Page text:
Half of Premier League clubs could have played in empty stadiums and still made a pre-tax profit in the first season of the current broadcast deal, BBC research has found.
In 2016-17, during which clubs benefited from a record £8.3bn in global TV revenue, matchday income contributed less than 20p in every £1 earned by 18 top-flight outfits.
The number of clubs that would have recorded pre-tax profits even if matchday income was taken away rose from two in 2015-16 to 10 in 2016-17.
Dr Rob Wilson, a sport finance specialist at Sheffield Hallam University, said the previous £3.018bn broadcast deal struck in 2012 signalled a permanent change to top-flight football as a business in England.
“That is when the focus really went toward generating TV money rather than matchday ticket receipts,” he told BBC Sport.
“The revenue structures of those clubs are fairly well there to stay now.
“When you get a £120m payout from the Premier League for kicking a ball around, you can play in an empty stadium if you need to.
“From a revenue generation perspective, clubs do not rely anymore on matchday ticket income.”
Bournemouth, with the smallest ground capacity in the Premier League of just 11,450 and who intend to build a bigger stadium, had a turnover of almost £136.5m in 2016-17, with £5.2m from tickets. That is less than 4p in every £1 of its income for the season.
So just how important is it to have fans coming through the turnstiles?
“I’d say they are the most important element,” said Football Supporters’ Federation chair Malcolm Clarke.
“Players and managers come and go, but we are always there. The reason that they can get lucrative TV deals is because the product shows the crowd, the noise, the away fans and the atmosphere – it is all part of it.
“On one level they don’t need the fans because they have got so much money from broadcasters, but at another level they do need fans to keep an attractive product.
“How boring would it be to watch a Premier League game in an empty stadium?”
In a statement, the Premier League said clubs “work hard to fill their stadiums” through a number of ticketing offers, highlighting the £30 cap on away tickets introduced at the start of the 2016-17 season.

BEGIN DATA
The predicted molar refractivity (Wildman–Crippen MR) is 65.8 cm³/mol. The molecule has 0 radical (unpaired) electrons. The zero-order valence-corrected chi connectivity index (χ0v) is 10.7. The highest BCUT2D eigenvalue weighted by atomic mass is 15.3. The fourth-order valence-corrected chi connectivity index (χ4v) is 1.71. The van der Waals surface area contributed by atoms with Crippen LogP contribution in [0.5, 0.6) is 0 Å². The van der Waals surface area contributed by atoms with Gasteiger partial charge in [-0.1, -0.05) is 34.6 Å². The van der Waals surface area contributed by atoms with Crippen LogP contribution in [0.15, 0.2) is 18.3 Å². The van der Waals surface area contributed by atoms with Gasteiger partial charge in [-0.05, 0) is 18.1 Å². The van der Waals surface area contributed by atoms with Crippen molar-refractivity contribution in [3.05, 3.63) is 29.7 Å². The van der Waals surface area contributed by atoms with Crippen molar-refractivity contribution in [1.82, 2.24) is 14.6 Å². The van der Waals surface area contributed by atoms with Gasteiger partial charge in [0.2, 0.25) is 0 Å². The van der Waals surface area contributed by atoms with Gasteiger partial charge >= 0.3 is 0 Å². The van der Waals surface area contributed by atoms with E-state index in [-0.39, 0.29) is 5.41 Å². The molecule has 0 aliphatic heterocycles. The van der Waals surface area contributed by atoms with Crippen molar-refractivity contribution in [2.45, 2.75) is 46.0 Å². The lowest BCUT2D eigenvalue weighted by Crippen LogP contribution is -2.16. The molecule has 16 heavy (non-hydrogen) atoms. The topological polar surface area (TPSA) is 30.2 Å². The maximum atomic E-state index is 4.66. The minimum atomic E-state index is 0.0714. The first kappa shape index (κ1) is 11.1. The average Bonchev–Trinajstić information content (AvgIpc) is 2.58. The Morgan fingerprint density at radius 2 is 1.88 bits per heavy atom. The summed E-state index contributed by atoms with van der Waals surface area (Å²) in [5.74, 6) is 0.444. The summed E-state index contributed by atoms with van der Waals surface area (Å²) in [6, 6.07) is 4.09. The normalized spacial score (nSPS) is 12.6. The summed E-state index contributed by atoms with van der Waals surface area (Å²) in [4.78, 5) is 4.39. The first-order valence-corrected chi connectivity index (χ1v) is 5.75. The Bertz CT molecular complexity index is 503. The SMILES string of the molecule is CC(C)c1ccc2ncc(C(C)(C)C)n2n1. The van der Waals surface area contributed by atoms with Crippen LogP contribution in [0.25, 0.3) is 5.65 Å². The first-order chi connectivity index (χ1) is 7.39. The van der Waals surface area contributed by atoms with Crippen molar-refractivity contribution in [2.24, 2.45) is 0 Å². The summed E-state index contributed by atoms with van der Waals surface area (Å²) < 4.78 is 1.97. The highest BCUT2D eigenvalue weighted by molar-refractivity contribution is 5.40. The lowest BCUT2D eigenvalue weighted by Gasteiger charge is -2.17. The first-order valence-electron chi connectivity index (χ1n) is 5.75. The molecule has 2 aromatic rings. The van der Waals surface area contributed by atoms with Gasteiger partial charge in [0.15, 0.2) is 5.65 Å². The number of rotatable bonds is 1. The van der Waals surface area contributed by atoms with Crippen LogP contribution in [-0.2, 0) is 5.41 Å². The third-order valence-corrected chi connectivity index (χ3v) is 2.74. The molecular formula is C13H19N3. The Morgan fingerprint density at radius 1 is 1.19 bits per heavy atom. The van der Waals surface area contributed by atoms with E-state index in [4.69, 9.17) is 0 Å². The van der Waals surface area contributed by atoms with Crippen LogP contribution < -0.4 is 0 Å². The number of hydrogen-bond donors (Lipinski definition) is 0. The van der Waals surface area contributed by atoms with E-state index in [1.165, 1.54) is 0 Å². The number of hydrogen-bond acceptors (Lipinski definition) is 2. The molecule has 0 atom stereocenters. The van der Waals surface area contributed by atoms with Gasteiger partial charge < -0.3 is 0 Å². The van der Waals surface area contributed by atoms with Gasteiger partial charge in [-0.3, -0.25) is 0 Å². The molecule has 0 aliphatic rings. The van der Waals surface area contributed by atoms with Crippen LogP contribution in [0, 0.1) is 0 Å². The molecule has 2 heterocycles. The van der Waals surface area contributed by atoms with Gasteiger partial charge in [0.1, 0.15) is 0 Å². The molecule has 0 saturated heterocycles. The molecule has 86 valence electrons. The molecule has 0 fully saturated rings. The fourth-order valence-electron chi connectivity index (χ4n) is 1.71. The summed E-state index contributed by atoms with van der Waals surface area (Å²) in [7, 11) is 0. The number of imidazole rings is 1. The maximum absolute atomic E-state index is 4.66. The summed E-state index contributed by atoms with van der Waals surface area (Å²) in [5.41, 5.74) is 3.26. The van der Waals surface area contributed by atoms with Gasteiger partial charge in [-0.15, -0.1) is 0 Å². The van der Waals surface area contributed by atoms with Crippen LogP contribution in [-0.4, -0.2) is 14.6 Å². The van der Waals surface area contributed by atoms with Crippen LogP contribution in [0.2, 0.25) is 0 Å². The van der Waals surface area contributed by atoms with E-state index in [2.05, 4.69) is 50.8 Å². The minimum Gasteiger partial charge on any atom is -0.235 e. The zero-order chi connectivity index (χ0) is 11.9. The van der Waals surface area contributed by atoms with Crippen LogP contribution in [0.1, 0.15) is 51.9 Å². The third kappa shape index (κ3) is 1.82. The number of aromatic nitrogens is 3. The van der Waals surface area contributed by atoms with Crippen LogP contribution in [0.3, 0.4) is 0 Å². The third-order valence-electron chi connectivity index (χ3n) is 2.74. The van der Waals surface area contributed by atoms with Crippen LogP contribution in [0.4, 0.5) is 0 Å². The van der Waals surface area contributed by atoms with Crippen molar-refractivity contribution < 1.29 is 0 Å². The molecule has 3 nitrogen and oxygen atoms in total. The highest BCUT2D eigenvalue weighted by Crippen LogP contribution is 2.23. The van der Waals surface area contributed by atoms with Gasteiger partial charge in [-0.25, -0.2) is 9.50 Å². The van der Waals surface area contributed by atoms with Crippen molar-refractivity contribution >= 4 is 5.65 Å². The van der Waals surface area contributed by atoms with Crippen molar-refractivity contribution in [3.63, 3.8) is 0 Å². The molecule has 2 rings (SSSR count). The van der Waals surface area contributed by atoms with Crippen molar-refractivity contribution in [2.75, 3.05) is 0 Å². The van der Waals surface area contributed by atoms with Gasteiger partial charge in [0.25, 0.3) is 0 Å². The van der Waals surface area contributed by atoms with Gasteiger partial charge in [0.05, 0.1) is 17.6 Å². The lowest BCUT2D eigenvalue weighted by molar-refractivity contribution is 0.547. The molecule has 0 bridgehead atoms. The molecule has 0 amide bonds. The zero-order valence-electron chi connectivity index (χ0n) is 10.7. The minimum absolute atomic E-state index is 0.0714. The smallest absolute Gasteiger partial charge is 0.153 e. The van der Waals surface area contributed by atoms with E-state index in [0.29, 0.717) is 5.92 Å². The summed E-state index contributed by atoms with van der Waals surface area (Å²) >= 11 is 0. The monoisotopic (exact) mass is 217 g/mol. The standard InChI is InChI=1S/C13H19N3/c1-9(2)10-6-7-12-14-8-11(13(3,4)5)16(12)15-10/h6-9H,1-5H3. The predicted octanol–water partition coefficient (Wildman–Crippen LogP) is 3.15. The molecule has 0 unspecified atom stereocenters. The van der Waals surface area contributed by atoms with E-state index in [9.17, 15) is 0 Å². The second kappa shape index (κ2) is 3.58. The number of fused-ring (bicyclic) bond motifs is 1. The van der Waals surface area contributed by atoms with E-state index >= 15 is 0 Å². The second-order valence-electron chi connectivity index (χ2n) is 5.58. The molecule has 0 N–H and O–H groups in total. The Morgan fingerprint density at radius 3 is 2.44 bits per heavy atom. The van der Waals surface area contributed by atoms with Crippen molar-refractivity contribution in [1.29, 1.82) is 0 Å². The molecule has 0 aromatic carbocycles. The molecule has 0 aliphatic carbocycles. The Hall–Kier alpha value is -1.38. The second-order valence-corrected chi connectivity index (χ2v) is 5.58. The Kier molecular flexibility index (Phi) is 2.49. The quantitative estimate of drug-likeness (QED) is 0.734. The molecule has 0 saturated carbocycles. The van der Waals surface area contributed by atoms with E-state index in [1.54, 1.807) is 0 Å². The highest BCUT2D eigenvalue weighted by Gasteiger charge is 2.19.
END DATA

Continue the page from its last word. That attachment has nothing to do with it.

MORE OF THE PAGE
“The high-quality football produced by clubs, combined with the commitment of fans, led to an extremely high stadium utilisation of 96% in the Premier League last season, and similar levels have been achieved for many consecutive years,” the statement continued.
Following relegation from the Premier League last season, Swansea and West Brom have reduced ticket prices. Their TV incomes have been slashed and replaced by the first instalment of parachute payments.
Swansea will also continue to subsidise travelling members so they do not spend more than £20 for away tickets.
Away tickets are not capped at £30 in the Championship, and Swans chief operating officer Chris Pearlman admits it “may end up costing the club more”.
“We would be nothing without the fans,” he said. “The reality of the Premier League is that TV revenues have grown so significantly that it is disproportionate to not only every other league but also every other source of income within the Premier League.
“Having said that, a majority of that money is then invested back into the players.”
Pearlman added matchdays also generate the “greatest amount” in merchandise sales, with in-stadium signage, local sponsorship deals and programme advertising all heavily dependant on fans attending games.
Crystal Palace chairman Steve Parish said supporters are “the only ones that matter”.
“The people that support the team are the people who generate all the interest, the chatter around the club, the intrigue and the interest.”
Tottenham, who are set to move into their new 62,062-seat stadium later this season, said they “re-invest everything back into the club and community” and emphasised how “all revenue streams are interrelated”.